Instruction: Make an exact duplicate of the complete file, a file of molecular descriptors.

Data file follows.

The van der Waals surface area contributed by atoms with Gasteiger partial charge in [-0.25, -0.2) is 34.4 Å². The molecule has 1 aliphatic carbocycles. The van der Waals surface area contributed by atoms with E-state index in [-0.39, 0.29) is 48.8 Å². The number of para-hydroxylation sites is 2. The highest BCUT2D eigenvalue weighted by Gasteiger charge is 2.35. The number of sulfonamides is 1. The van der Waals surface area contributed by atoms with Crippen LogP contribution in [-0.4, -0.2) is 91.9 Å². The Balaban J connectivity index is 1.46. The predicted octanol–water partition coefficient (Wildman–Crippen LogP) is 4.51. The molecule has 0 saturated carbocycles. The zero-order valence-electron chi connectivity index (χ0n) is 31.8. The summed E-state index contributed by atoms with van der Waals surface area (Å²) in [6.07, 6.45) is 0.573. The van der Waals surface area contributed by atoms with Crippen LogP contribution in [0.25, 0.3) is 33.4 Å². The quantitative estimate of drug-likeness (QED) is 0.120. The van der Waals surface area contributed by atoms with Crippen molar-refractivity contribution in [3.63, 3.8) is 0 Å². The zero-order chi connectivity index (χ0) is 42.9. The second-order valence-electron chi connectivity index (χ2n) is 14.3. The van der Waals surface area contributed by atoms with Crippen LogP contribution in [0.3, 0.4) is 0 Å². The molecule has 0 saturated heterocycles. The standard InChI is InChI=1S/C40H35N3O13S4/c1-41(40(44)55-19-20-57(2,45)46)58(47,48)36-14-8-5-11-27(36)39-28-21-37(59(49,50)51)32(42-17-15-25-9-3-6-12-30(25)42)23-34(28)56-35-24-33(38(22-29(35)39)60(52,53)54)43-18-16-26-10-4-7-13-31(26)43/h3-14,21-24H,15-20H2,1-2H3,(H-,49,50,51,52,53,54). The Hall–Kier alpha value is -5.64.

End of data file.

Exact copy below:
The van der Waals surface area contributed by atoms with Gasteiger partial charge in [-0.25, -0.2) is 34.4 Å². The molecule has 1 aliphatic carbocycles. The van der Waals surface area contributed by atoms with E-state index in [-0.39, 0.29) is 48.8 Å². The number of para-hydroxylation sites is 2. The highest BCUT2D eigenvalue weighted by Gasteiger charge is 2.35. The number of sulfonamides is 1. The van der Waals surface area contributed by atoms with Crippen LogP contribution in [-0.4, -0.2) is 91.9 Å². The Balaban J connectivity index is 1.46. The predicted octanol–water partition coefficient (Wildman–Crippen LogP) is 4.51. The molecule has 0 saturated carbocycles. The zero-order valence-electron chi connectivity index (χ0n) is 31.8. The summed E-state index contributed by atoms with van der Waals surface area (Å²) in [6.07, 6.45) is 0.573. The van der Waals surface area contributed by atoms with Crippen LogP contribution in [0.25, 0.3) is 33.4 Å². The quantitative estimate of drug-likeness (QED) is 0.120. The van der Waals surface area contributed by atoms with Crippen molar-refractivity contribution in [3.63, 3.8) is 0 Å². The zero-order chi connectivity index (χ0) is 42.9. The second-order valence-electron chi connectivity index (χ2n) is 14.3. The van der Waals surface area contributed by atoms with Crippen LogP contribution in [0.3, 0.4) is 0 Å². The molecule has 0 saturated heterocycles. The standard InChI is InChI=1S/C40H35N3O13S4/c1-41(40(44)55-19-20-57(2,45)46)58(47,48)36-14-8-5-11-27(36)39-28-21-37(59(49,50)51)32(42-17-15-25-9-3-6-12-30(25)42)23-34(28)56-35-24-33(38(22-29(35)39)60(52,53)54)43-18-16-26-10-4-7-13-31(26)43/h3-14,21-24H,15-20H2,1-2H3,(H-,49,50,51,52,53,54). The Hall–Kier alpha value is -5.64.